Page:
I Need to Vent: Where To Turn
Updated December 06, 2018
Reviewer Wendy Galyen, LCSW, BC-TMH
If you need to vent, you aren't the only one. At one point or another, everyone needs to release fears, inner turmoil, and emotions. Without the willingness or ability to vent, you may carry negative emotions around with you for the rest of your life.
According to psychopharmacologist Candice Pert, humans store pent-up negative emotions in their very cells and tissues, eventually causing disease. But you don't need to proclaim your emotions and anxieties through a megaphone to be heard. Here are some healthy ways to set those emotions and anxieties free.
Know Who to Trust
Not everyone is a trusted confidant. Know who your trustworthy friends are by entrusting them with a little information at a time. If this information becomes public gossip, you know not to trust them with bigger issues. Protect yourself from embarrassment and frustration by voicing your emotions and concerns to trustworthy people.
Build A Support System
People who have a robust support system tend to be mentally and physically healthier than their peers who lack a support system. In fact, research has revealed that people who do not have a strong support system are fifty percent more likely to die from heart disease than those who have adequate support. In addition, people who have been diagnosed with a chronic disease are able to better manage symptoms with the help of positive relationships.
Ironically, to build a support system, you must first support others. If you approach people with a me-centered, consumerist perspective, you are less likely to form a strong bond. But if you take a genuine interest in the lives of others and they can see that you truly care, they will reciprocate the care and concern. To get love, you must first give love.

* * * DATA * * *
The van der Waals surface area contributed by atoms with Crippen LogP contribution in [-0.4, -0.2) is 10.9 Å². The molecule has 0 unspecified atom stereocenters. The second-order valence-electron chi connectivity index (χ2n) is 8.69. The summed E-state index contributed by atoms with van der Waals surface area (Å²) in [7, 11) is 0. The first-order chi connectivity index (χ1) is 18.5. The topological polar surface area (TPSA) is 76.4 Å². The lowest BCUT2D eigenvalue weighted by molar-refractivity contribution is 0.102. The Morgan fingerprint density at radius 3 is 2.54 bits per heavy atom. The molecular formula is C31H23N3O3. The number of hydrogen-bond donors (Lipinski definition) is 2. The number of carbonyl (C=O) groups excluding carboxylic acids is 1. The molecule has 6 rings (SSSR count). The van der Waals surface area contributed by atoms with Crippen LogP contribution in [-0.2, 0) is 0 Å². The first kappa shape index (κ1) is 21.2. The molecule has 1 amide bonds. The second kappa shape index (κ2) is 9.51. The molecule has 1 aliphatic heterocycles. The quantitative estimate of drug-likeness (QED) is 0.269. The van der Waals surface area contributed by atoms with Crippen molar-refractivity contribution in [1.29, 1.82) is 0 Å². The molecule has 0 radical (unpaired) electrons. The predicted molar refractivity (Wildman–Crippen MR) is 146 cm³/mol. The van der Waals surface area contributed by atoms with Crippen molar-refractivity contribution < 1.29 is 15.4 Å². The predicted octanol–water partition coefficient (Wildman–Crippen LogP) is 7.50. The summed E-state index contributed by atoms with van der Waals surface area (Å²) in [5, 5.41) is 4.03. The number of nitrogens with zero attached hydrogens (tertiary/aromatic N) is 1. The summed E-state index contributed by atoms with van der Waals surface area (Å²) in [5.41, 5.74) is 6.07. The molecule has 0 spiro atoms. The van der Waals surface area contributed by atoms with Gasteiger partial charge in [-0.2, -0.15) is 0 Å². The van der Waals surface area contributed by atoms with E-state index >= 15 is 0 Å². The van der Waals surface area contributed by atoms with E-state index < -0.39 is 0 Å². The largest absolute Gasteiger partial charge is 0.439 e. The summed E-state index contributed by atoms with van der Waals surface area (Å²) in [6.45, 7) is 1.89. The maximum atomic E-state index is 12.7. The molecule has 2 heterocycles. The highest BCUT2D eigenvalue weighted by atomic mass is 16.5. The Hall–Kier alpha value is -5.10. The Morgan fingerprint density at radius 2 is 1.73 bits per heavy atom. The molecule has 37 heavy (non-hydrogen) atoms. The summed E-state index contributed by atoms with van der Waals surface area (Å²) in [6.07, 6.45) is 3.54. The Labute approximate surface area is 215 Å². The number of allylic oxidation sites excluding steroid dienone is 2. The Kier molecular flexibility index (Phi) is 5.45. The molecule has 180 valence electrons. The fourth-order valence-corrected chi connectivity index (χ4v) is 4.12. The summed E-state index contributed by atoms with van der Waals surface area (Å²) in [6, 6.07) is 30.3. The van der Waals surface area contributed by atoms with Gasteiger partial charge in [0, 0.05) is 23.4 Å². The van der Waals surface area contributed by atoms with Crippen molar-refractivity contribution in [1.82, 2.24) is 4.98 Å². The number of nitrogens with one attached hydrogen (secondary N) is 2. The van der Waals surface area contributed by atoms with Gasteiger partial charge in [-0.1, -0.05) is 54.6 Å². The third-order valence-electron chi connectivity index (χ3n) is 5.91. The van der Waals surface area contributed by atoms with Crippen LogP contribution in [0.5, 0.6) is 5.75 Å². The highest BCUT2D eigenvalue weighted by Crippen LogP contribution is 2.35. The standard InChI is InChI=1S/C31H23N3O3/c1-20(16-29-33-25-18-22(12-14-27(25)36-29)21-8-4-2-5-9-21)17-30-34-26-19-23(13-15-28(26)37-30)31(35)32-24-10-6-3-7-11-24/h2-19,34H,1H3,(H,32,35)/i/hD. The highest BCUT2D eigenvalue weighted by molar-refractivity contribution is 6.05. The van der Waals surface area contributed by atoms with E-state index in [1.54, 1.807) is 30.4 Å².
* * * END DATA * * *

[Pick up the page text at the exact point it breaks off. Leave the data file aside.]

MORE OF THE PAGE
Join A Support Group
If you have an addiction, chronic disease, or a storied relationship history, you can join a support group designed just for you. Join a support group based on a topic near and dear to your heart to meet people who have overcome similar woes. When you start from a place of commonality, it is easier to form a lasting bonding.
Journaling has proven mental and physical benefits. The best part about journaling is that you can do it anywhere at any time. It is a healthy, easy-to-implement coping mechanism. And when you write down your fears and negative emotions, you don't have to worry about the possibility of judgment or criticism from others. Some studies have shown that regular gratitude journaling (or jotting down your blessings) can be as effective as antidepressants in managing the symptoms of depression.
If You Need To Vent, Talk To An Online Therapist
An online therapist is a nonjudgmental, caring individual who will listen patiently as you vent. Online therapy will allow you to release emotions and anxieties so that they will no longer burden you. Don't risk mental or physical dysfunction caused by pent-up negativity. Turn to an online therapist to vent your frustrations and hurts.